An Introduction to BPD
Borderline personality disorder is a serious mental illness that has been estimated to affect as much as 5.9% of the population (1). BPD can hinder an individual's attempt to function at even the most basic levels, while also negatively impacting friends and family members of the person suffering from it. Despite its prevalence, BPD has historically been marginalized and misunderstood, used even among clinicians as a catch-all diagnosis for patients who are considered "difficult" and resistant to treatment.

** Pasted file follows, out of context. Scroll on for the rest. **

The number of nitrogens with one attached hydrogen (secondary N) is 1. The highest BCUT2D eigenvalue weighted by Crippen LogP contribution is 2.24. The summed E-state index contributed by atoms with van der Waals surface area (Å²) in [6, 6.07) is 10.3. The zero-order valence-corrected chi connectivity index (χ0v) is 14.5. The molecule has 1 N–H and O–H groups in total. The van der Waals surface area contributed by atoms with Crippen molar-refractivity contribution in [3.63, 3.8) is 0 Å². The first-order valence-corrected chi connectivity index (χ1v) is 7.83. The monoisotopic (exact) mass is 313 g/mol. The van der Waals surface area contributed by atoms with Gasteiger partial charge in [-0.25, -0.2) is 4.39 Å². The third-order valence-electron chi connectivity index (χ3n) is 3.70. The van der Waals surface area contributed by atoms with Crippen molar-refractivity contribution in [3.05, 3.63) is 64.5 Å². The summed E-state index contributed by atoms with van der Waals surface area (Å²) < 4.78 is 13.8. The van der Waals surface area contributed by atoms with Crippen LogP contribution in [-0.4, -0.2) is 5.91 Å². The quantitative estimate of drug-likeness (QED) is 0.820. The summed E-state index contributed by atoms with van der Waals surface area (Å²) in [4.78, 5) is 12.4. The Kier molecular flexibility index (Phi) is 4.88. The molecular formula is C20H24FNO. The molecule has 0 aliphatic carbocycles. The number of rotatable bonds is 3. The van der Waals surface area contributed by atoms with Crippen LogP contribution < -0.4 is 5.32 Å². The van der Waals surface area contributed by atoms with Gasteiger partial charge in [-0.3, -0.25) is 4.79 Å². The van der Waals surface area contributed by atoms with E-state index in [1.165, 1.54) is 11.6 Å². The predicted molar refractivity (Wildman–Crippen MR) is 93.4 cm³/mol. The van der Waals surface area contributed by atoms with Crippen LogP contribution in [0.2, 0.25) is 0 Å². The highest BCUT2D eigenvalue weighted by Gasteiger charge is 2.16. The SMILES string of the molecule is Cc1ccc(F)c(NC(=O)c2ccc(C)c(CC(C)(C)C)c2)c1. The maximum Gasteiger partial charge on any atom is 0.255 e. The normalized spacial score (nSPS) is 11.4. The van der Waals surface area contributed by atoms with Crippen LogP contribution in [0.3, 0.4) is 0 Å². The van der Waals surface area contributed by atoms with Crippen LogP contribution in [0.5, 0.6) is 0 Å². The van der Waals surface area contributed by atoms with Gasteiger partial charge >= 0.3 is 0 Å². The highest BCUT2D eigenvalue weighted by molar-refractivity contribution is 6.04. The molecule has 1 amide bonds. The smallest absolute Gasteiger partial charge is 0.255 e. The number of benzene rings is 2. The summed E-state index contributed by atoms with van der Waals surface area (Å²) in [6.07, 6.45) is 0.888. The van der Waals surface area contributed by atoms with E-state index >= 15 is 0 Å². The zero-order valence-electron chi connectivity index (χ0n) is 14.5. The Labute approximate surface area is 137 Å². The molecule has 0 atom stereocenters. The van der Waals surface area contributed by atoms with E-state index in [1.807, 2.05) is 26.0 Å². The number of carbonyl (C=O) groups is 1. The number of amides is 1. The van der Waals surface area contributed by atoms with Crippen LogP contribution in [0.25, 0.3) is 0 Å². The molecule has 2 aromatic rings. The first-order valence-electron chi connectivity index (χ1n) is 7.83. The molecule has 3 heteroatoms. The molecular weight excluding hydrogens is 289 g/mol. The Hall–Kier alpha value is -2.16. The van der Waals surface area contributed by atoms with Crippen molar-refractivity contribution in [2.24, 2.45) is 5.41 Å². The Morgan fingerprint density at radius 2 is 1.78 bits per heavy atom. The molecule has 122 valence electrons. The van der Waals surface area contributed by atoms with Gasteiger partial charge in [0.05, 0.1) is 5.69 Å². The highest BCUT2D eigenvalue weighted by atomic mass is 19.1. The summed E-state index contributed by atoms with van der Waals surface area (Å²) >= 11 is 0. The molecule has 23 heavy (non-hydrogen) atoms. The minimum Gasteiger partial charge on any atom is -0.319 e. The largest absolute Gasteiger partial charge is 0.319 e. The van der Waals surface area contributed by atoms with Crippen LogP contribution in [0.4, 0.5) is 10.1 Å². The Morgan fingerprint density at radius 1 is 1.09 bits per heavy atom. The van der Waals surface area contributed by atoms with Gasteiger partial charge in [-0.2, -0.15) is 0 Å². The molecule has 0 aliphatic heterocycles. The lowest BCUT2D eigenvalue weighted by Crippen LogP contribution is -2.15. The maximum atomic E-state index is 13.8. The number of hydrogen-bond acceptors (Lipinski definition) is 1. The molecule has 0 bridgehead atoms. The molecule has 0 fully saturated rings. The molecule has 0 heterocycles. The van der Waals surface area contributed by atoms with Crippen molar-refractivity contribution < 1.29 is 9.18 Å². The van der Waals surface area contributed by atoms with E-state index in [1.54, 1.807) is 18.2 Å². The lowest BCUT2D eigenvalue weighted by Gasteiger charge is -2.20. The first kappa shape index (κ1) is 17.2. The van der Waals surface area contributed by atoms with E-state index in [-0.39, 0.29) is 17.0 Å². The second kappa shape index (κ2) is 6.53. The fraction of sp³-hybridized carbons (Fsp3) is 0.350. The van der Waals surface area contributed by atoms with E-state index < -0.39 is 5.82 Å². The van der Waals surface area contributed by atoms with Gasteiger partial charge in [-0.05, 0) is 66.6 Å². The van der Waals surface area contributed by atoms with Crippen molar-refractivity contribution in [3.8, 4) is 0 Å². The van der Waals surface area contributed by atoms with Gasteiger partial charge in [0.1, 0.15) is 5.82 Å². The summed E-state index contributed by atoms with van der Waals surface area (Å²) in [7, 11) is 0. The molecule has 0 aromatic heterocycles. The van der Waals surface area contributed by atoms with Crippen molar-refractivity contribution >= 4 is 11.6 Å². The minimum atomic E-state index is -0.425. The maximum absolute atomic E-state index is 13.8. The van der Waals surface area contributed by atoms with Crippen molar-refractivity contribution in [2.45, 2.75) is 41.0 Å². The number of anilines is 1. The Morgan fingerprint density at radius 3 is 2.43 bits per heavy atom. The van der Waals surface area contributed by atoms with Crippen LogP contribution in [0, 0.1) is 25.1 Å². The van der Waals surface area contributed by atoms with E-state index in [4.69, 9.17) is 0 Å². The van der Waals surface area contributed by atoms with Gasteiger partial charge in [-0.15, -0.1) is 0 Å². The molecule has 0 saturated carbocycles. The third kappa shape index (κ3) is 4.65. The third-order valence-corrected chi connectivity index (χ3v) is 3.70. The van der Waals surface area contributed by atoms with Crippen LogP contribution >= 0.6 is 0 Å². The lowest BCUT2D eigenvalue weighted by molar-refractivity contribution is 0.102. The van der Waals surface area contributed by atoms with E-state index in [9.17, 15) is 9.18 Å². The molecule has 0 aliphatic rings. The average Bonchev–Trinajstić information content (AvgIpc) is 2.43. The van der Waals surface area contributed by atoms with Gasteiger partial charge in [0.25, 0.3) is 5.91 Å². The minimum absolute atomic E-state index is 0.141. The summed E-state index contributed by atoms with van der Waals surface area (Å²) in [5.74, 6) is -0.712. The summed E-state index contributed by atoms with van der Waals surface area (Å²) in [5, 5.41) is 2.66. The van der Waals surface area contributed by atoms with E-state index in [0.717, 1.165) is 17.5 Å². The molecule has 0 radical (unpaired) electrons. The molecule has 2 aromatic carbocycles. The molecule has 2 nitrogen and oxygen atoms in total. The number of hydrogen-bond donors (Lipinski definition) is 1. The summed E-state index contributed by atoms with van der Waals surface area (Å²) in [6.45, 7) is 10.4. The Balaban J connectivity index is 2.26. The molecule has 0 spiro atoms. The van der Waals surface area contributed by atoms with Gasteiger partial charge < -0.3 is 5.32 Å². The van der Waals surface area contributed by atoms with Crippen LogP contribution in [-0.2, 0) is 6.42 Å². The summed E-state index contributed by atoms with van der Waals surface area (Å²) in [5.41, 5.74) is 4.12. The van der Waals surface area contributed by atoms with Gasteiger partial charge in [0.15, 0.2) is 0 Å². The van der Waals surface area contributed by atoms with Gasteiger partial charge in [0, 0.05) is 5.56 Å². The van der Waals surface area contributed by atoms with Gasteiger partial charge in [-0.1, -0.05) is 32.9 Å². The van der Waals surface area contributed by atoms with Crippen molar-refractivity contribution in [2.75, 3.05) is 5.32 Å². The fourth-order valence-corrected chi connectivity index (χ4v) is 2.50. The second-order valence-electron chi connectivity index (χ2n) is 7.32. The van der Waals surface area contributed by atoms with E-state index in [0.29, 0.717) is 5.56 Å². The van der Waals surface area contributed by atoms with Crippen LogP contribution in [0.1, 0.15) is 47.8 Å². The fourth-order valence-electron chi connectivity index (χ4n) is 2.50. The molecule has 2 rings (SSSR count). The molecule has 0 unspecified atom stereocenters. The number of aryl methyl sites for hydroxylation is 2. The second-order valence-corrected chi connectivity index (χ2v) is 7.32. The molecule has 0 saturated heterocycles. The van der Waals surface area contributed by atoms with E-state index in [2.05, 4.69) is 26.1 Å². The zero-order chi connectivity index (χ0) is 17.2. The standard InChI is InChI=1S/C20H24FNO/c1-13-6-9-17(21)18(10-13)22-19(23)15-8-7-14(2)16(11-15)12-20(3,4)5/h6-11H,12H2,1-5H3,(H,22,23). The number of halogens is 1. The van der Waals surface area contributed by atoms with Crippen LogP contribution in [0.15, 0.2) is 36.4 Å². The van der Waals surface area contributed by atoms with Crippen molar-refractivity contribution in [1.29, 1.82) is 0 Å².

One of the core features of BPD is an impaired ability to regulate emotions (2). Consequently, the emotional life of someone with BPD is frequently volatile, with even minor events leading to a disproportionate, usually very negative response. This could manifest as rage in response to a perceived insult from a close friend or as a bout of intense despair, marked by a global sense of hopelessness and profound sadness after a small setback. Though these emotional states rarely last more than several hours, the frequency of these changes can have a very destabilizing effect on the individual.